WESTPORT, Conn. – Patrons of Westport restaurants and bars may be able to order drinks after 11 p.m. on Sundays before federal holidays if the town’s legislative body approves a proposed change to the town's liquor ordinance.
“The whole concept is to allow Westport restaurants to stay open later on the Sunday of a three-day weekend to match what’s going on in communities around us,” said Representative Town Meeting member Matthew Mandell, who submitted the proposal.
Current town law allows restaurants and similar places of business to serve liquor from noon to 11 p.m. on Sundays. The proposal seeks to amend the ordinance to allow these establishments to serve liquor from noon on Sundays to 1 a.m. Monday — but only on Sundays before a federal holiday.
Because restaurants and bars must stop serving food an hour before a bar closes, Mandell said the proposal, if approved, would allow these businesses to not only serve liquor later but serve food later as well.
Mandell, a District 1 representative, said he was prompted to submit the proposed modification after he was contacted by restaurant owners in his district who said they lose business to restaurants in surrounding towns that stay open later on Sundays.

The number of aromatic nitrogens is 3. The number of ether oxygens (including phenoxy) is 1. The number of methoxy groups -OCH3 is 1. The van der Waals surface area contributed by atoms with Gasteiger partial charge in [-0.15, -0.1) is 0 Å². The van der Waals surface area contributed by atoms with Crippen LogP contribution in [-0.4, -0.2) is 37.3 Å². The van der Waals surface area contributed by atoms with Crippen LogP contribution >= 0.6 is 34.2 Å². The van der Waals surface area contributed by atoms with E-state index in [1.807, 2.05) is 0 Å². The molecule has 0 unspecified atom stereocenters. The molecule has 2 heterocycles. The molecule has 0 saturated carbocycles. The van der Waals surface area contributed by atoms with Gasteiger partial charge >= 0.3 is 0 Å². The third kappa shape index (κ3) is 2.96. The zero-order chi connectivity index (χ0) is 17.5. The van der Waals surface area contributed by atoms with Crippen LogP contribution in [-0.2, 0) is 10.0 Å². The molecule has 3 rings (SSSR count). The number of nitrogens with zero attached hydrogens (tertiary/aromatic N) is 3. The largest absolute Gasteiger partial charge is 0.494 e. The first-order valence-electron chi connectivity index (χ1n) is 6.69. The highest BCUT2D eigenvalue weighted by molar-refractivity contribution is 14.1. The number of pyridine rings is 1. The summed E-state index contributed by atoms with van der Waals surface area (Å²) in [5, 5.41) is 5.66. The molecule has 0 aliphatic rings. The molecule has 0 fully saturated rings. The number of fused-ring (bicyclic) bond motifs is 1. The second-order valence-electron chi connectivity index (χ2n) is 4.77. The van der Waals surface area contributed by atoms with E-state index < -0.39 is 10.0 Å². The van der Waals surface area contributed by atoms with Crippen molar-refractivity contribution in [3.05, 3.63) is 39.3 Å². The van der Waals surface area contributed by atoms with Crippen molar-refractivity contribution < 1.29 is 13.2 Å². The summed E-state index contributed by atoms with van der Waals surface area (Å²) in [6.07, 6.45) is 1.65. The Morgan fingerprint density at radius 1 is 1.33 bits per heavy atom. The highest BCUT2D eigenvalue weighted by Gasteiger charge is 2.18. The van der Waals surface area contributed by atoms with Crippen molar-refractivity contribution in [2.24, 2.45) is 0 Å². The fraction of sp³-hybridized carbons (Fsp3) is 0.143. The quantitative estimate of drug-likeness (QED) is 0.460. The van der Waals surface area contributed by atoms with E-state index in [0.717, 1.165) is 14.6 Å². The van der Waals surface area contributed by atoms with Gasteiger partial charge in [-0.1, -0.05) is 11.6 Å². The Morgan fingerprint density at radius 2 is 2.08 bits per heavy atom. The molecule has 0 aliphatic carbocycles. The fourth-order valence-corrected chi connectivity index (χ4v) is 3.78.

“Our neighboring towns of Norwalk and Fairfield stay open until 1 a.m. on Sundays, so they reap the benefit of Westport's early closing time,” Harry Brady, co-owner of Viva Zapata on Riverside Avenue, wrote in a March letter to Mandell. “It's not just about liquor sales; we lose considerable dinning revenue as well.”
State law allows liquor to be served until 1 a.m. every Monday. Despite this, the restaurant owners who contacted Mandell are rallying for extended hours on Sundays of three-day weekends only, because these Sundays are the equivalent of a Saturday on a normal weekend.
“Holiday weekends are a much needed and anticipated boost in business, especially during these difficult economic times,” Peter Aitkin, owner of the Black Duck Café, wrote in a letter to Mandell.
Westport Police Chief Dale Call, in a recent letter to Mandell, said he does not think a change in the ordinance would hurt the town.
Although the change would directly benefit restaurants, Mandell said it would help the entire community. “I think it’s a win-win for restaurants and for the community, without any adverse impact at all.”
The RTM will discuss and vote on the proposed modification Tuesday at 8 p.m. during a public meeting in the Town Hall auditorium. Residents are welcome to share their opinions on the issue during the meeting.